Guinean natural resources include fish, timber, phosphates, bauxite, clay, granite, limestone, unexploited deposits of petroleum

this small country is swampy along its western coast and low-lying further inland

Guinean religion is indigenous beliefs 50%, Muslim 45%, Christian 5%.

Natural hazards in Guinea-Bissau include hot, dry, dusty harmattan haze may reduce visibility during dry season; brush fires.

Travel Advice on Guinea-Bissau

Guinea-Bissau

This advice has been reviewed and reissued with an amendment to the Summary and Local Travel section (Casamance region in Senegal).  The overall level of the advice has not changed.

SUMMARY

  • Following elections in 2005, there has been a period of stability even if the political atmosphere in Guinea Bissau remains tense.  There has been some social unrest, including in connection with unpaid salaries.  You should avoid political demonstrations or rallies.

  • The Casamance region in south western Senegal remains affected by incidents involving separatist rebel groups.  You should avoid travel to Guinea Bissau by road through the western Casamance because of the recent increase in conflict and isolated incidents of banditry.  Please see the Senegal travel advice for more information.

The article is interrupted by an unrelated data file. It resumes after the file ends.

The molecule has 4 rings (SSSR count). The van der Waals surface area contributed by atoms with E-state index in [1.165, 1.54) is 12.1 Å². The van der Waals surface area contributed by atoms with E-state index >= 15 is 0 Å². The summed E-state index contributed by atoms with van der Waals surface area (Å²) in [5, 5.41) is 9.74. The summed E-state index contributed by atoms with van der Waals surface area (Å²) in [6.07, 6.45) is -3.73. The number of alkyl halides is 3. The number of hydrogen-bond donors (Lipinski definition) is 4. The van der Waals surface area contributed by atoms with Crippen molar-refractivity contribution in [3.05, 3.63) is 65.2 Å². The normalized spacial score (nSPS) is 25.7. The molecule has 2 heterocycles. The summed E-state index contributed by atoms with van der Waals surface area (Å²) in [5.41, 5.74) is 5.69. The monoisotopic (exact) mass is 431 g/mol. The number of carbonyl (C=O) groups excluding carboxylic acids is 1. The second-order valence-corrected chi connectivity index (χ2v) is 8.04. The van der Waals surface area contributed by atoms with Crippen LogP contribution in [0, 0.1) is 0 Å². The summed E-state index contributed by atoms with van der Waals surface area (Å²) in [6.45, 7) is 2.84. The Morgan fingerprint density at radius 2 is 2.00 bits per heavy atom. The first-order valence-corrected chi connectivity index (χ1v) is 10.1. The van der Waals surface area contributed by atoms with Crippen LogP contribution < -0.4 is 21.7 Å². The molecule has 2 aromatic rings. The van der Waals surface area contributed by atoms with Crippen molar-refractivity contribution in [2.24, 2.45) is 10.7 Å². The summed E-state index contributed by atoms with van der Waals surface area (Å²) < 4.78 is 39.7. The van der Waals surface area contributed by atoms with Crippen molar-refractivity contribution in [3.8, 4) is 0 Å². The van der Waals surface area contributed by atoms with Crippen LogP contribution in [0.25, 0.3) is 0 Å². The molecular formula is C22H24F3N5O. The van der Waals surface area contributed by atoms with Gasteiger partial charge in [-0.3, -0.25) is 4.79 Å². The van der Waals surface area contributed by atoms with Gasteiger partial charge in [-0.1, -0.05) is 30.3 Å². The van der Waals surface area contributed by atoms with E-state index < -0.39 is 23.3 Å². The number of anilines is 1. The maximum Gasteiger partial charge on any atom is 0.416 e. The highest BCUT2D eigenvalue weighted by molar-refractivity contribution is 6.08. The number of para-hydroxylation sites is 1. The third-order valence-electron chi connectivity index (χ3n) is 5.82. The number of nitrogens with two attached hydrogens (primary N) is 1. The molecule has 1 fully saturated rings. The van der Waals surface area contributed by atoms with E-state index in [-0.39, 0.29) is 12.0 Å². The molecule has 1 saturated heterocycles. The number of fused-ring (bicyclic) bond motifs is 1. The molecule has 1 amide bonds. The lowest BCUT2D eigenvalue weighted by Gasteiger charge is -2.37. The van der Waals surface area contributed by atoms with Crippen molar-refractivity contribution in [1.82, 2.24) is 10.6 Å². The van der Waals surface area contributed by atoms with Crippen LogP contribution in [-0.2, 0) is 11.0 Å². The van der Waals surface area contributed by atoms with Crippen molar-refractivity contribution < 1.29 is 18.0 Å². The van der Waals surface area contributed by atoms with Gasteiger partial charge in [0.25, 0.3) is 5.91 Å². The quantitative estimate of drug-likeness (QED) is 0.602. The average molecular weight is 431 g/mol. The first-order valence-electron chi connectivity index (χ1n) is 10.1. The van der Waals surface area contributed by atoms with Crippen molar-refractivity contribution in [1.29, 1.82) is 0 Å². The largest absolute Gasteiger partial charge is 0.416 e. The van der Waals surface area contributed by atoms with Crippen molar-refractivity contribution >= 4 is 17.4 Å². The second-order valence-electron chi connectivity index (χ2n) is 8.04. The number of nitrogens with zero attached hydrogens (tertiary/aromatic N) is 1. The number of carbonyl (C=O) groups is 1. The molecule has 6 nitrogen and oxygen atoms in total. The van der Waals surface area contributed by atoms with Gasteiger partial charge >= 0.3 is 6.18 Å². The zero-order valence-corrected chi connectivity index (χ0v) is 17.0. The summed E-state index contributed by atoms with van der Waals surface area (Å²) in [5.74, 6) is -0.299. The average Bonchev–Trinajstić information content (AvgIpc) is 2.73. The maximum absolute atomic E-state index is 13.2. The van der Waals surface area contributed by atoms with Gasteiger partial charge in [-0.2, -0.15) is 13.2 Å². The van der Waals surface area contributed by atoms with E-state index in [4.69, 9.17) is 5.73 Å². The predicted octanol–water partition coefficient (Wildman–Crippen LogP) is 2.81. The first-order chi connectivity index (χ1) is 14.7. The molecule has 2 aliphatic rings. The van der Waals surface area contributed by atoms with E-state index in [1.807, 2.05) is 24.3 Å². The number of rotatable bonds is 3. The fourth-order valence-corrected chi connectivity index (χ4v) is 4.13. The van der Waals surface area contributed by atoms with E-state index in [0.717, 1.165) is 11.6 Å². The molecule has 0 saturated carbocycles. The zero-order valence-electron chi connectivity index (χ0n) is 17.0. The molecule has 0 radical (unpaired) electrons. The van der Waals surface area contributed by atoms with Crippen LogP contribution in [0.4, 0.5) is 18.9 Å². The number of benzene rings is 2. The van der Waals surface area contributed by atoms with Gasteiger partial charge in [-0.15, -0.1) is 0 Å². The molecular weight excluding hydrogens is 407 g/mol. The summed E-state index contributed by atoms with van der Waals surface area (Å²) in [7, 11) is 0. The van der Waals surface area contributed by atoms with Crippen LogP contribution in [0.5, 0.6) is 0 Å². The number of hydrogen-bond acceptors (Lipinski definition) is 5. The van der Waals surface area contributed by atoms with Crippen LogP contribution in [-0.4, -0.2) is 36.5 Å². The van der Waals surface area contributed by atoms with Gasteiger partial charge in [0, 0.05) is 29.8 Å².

• Water is often unsafe, and you should only drink bottled water.  There are occasional outbreaks of cholera.  You should take sensible hygiene precautions.

  • There is no British Embassy in Guinea-Bissau.  The British Ambassador to Guinea-Bissau resides in Dakar, Senegal.  However, the British Honorary Consul, Mr Jan Van Maanen, can offer limited consular assistance.

  • Very few British nationals visit each year.  We are not aware of any British nationals who have required consular assistance in Guinea-Bissau in the past year.  Document and cash theft has been experienced in the past.

  • The threat from terrorism is low.  Guinea-Bissau's north western border area adjoining the western portion of the Casamance region of Senegal is subject to insecurity, and there has been a recent resurgence of violence including military action.

  • We strongly recommend that you obtain comprehensive travel and medical insurance before travelling.  You should check any exclusions, and that your policy covers you for the activities you want to undertake.  Please see: Travel Insurance.


SAFETY AND SECURITY


Crime

Crime rates in Guinea-Bissau are not high but Guinea-Bissau is an extremely poor country in a severe economic crisis.  You should take sensible precautions.  Do not carry valuables in public.

Political Situation

Following elections in 2005, there has been a period of stability even if the political atmosphere in Guinea Bissau remains tense.  There has been some social unrest, including in connection with unpaid salaries.  You should avoid political demonstrations or rallies.

Guinea-Bissau: Country Profile

Local Travel